Beware Unsafe Canning Practices

— Written By Tracy Davis
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Home canned jars of green beans, peaches, and other foods with fresh tomatoes in foreground.

Home canned food and fresh vegetables.

In a previous article, I shared information about preparing for the canning season by gathering all the proper equipment and supplies. Now that the harvest and canning season is in full swing, its important to follow research-based guidelines and be aware of unsafe practices.

Canning is a time-consuming endeavor and we can be tempted to try shortcuts to save time and energy. Unfortunately, these shortcuts often lead to unsafe food. Preserving food is not a creative activity, rather a researched science process where safety must come first. Proper canning procedures are meant to kill spores of Clostridium botulinum, the bacteria that causes the potentially deadly botulism poisoning.

Some examples of unsafe canning practices include open-kettle, dry canning, oven and dishwasher processing, and using pressure saucepans/cookers instead of canners. The open-kettle method involves cooking food for many hours on the stove, then placing food in jars and storing them without any further processing. Another form of this method is placing filled jars in conventional ovens, microwave ovens, or dishwashers for “processing”. None of these appliances are safe alternatives to pressure canners. Pressure saucepans/cookers and electric multi-cooker appliances are not recommended for canning either.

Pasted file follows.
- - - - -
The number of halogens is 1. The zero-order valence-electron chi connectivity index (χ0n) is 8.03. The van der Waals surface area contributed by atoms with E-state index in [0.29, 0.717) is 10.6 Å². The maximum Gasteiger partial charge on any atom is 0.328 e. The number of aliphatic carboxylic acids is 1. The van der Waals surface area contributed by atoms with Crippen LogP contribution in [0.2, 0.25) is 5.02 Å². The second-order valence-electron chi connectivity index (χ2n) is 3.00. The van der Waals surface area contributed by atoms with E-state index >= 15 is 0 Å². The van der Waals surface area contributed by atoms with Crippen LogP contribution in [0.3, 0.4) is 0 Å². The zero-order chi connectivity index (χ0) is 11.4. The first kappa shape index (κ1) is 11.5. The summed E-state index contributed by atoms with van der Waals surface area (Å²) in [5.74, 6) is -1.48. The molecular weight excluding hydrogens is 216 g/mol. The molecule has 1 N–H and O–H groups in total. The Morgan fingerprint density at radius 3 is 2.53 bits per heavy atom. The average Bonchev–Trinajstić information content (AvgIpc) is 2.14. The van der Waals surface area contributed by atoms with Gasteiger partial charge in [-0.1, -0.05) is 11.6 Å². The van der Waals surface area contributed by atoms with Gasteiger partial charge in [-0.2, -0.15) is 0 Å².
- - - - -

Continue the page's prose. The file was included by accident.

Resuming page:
The latest version of people making up their own method that is potentially very hazardous involves putting raw vegetables in canning jars with no added liquid, placing lids on jars, and pressure canning for the same amount of time as if you had added water to the jars. This is called dry canning and is extremely unsafe. In the recommended procedures, the liquid covering the vegetables in the jars is required for the expected heat penetration throughout the jars during processing.

The risk with each of these unsafe practices is botulism, a fatal food poisoning disease. Botulism toxin can be present in canned vegetables without any visual changes to the food. Therefore, you could eat home canned food that looks, smells, and tastes fine without knowing it is contaminated with botulinum.

When asked about canning methods seen on social media, Pinterest, or similar sources, I often hear “people say it works and they like the food”. Certainly, someone can get lucky and not get sick from trying their own method. However, is the risk really worth the few minutes of time or effort that you save? The USDA recommended canning processes are meant to be used with the full procedures as written – how to select and prepare the food, how to fill jars, how to manage each step in using a pressure canner, and how to make altitude adjustments.

Preserving that fresh garden taste to enjoy all year long is surely one of the best reasons for canning food at home. Following the proper procedures fully from start to finish will ensure those garden vegetables are safe to eat next winter and the extra time and effort will have been worth it.

Publications, guides, and recipes for home canning are available through N.C. Cooperative Extension of Rutherford County or you can visit the National Center for Home Food Preservation website where you will find the USDA Complete Guide to Home Canning as well as many other resources.